Doctors face disparities in care of blacks

Black leaders say a new study confirms their belief that the health care system fails to provide minorities with quality treatment.

By Damon Adams — Posted Sept. 6, 2004

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Primary care physicians who treat many black patients were less likely to be board-certified and more likely to struggle to provide high-quality care than physicians who treat white patients, a new study shows.

Researchers said their findings show two unequal health systems. Physicians who treat black patients face greater difficulty getting access for their patients to high-quality subspecialists, diagnostic imaging and hospital admission.

"The doctors don't seem to be able to provide the same quality of care," said Peter Bach, MD, lead author of the study in the Aug. 5 New England Journal of Medicine. "There are differences in terms of resources and ease of scheduling, and all of those things affect the quality of care for patients."

Researchers analyzed 150,391 visits by black and white Medicare patients to 4,355 primary care physicians who participated in a 2000-01 telephone survey. The study was conducted by the Center for Studying Health System Change in Washington, D.C., and New York's Memorial Sloan-Kettering Cancer Center, where Dr. Bach is a pulmonologist and epidemiologist.

The study found that 22% of doctors accounted for 80% of the black patient visits in the study while the remaining 78% of physicians received the majority of visits by white patients. Thus, black and white patients are largely treated by different physicians, the study said. Doctors who treated blacks more often practiced in low-income neighborhoods.

Physicians who treated black patients were less likely to be board-certified than those who treated white patients. Researchers said previous studies showed that doctors who aren't board-certified are less likely to follow screening recommendations -- a tendency that could mean delayed diagnosis.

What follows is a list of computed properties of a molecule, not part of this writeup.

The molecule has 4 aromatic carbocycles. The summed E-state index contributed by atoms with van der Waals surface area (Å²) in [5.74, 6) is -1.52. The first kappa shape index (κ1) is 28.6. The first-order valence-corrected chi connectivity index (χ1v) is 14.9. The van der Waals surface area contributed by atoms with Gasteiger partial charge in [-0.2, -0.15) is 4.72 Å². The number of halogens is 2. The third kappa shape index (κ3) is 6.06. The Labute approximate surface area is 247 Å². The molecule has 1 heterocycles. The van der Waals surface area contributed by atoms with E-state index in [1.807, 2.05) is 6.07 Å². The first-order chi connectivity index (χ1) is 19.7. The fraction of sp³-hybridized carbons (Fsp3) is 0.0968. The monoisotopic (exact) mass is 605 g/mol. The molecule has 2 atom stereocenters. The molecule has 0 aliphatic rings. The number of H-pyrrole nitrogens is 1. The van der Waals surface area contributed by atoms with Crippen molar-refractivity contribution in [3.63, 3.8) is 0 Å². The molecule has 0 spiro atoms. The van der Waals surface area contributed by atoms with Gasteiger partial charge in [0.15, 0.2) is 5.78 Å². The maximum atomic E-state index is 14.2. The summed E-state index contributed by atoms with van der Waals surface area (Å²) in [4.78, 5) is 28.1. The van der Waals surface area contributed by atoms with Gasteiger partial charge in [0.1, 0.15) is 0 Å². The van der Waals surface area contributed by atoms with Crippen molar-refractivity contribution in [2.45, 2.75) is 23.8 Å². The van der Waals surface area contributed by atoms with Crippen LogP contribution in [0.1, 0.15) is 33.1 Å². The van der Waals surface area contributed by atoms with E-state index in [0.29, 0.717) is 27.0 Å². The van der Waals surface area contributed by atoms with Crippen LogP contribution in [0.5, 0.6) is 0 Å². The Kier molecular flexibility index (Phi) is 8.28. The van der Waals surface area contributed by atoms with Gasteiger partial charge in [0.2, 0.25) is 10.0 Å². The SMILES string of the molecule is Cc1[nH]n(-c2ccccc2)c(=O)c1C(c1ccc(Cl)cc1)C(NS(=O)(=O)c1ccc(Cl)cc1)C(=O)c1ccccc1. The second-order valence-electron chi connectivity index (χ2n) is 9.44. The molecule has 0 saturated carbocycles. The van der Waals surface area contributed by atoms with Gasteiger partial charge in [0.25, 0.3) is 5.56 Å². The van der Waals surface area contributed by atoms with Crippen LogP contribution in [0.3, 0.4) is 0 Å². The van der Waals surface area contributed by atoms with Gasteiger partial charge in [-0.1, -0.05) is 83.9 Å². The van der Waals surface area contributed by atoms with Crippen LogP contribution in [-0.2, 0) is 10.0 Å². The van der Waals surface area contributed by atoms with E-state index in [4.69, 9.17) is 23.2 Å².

Physicians treating blacks more often said they lacked adequate access to health care resources, including high-quality diagnostic imaging, high-quality subspecialists, elective hospital admissions and good ancillary services. Doctors of white patients had less trouble in each of these access areas.

Black medical leaders agreed with the findings.

In a statement that also called for greater attention to improving access to quality care for blacks, the National Medical Assn. and four predominantly black medical colleges said the study "confirms the American medical system's tragic negligence to provide minority patients with the high-quality medical care they deserve."

"We've recognized a dual health care system for many years," said Winston Price, MD, a New York pediatrician and president of the National Medical Assn., which represents black physicians. "Our most sick and our most at-risk patients are receiving the lowest level of health care. The study really points out the flaws in the system."

In an editorial that accompanied the study, Arnold M. Epstein, MD, said the study was a reminder that "integration is not complete and separate is not equal."

Dr. Epstein said differences in patient care appeared to stem more from geography than from choice of physician. Disparities between black and white patients reflected the place in which patients sought care, rather than the doctor they chose in that place, he said.

Stephen Thomas, PhD, said medical leaders should view health care disparities as unacceptable and strive for system change.

"It's a system problem that must be solved with a system solution," said Dr. Thomas, director of the University of Pittsburgh's Center for Minority Health.

Until change occurs, physicians will continue to struggle to provide quality care, leaders said.

"These physicians are the firemen running into the fires of health care disparities," Dr. Price said. "If those physicians didn't run in with those fire hoses, then the fire wouldn't be put out."

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External links

"Primary Care Physicians Who Treat Blacks and Whites," New England Journal of Medicine, Aug. 5 (link)

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